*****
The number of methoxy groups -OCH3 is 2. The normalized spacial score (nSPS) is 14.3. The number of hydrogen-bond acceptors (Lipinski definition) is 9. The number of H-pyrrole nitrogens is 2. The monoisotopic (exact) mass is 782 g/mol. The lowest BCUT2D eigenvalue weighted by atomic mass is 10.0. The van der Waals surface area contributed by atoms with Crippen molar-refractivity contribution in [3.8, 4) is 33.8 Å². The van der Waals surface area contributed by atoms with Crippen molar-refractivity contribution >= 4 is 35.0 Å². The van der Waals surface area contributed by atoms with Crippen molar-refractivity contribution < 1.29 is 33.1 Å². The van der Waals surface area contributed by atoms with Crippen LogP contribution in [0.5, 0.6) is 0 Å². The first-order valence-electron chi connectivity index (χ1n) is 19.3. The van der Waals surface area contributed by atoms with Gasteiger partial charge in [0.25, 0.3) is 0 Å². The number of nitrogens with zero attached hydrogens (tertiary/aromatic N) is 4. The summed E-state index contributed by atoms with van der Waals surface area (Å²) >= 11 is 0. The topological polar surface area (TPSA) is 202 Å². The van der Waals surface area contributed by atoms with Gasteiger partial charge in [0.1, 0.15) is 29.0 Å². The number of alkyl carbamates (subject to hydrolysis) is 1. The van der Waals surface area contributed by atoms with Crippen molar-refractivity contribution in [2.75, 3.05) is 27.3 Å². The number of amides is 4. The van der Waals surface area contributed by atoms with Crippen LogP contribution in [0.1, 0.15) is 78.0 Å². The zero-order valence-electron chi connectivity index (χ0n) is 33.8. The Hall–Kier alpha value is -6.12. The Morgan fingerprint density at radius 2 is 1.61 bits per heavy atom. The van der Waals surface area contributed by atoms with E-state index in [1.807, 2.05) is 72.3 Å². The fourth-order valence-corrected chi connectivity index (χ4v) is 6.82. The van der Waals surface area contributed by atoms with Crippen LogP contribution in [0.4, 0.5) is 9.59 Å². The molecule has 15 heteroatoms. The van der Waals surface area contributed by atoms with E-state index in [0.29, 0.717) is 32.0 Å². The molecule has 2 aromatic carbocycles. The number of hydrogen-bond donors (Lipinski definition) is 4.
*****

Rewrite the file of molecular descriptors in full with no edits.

The number of methoxy groups -OCH3 is 2. The normalized spacial score (nSPS) is 14.3. The number of hydrogen-bond acceptors (Lipinski definition) is 9. The number of H-pyrrole nitrogens is 2. The monoisotopic (exact) mass is 782 g/mol. The lowest BCUT2D eigenvalue weighted by atomic mass is 10.0. The van der Waals surface area contributed by atoms with Crippen molar-refractivity contribution in [3.8, 4) is 33.8 Å². The van der Waals surface area contributed by atoms with Crippen molar-refractivity contribution >= 4 is 35.0 Å². The van der Waals surface area contributed by atoms with Crippen molar-refractivity contribution < 1.29 is 33.1 Å². The van der Waals surface area contributed by atoms with Crippen LogP contribution in [0.5, 0.6) is 0 Å². The first-order valence-electron chi connectivity index (χ1n) is 19.3. The van der Waals surface area contributed by atoms with Gasteiger partial charge in [0.25, 0.3) is 0 Å². The number of nitrogens with zero attached hydrogens (tertiary/aromatic N) is 4. The summed E-state index contributed by atoms with van der Waals surface area (Å²) >= 11 is 0. The topological polar surface area (TPSA) is 202 Å². The van der Waals surface area contributed by atoms with Gasteiger partial charge in [0.1, 0.15) is 29.0 Å². The number of alkyl carbamates (subject to hydrolysis) is 1. The van der Waals surface area contributed by atoms with Crippen molar-refractivity contribution in [2.75, 3.05) is 27.3 Å². The number of amides is 4. The van der Waals surface area contributed by atoms with Crippen LogP contribution in [0.1, 0.15) is 78.0 Å². The zero-order valence-electron chi connectivity index (χ0n) is 33.8. The Hall–Kier alpha value is -6.12. The Morgan fingerprint density at radius 2 is 1.61 bits per heavy atom. The van der Waals surface area contributed by atoms with E-state index in [1.807, 2.05) is 72.3 Å². The fourth-order valence-corrected chi connectivity index (χ4v) is 6.82. The van der Waals surface area contributed by atoms with Crippen LogP contribution in [0.4, 0.5) is 9.59 Å². The molecule has 15 heteroatoms. The van der Waals surface area contributed by atoms with E-state index in [0.29, 0.717) is 32.0 Å². The molecule has 2 aromatic carbocycles. The number of hydrogen-bond donors (Lipinski definition) is 4.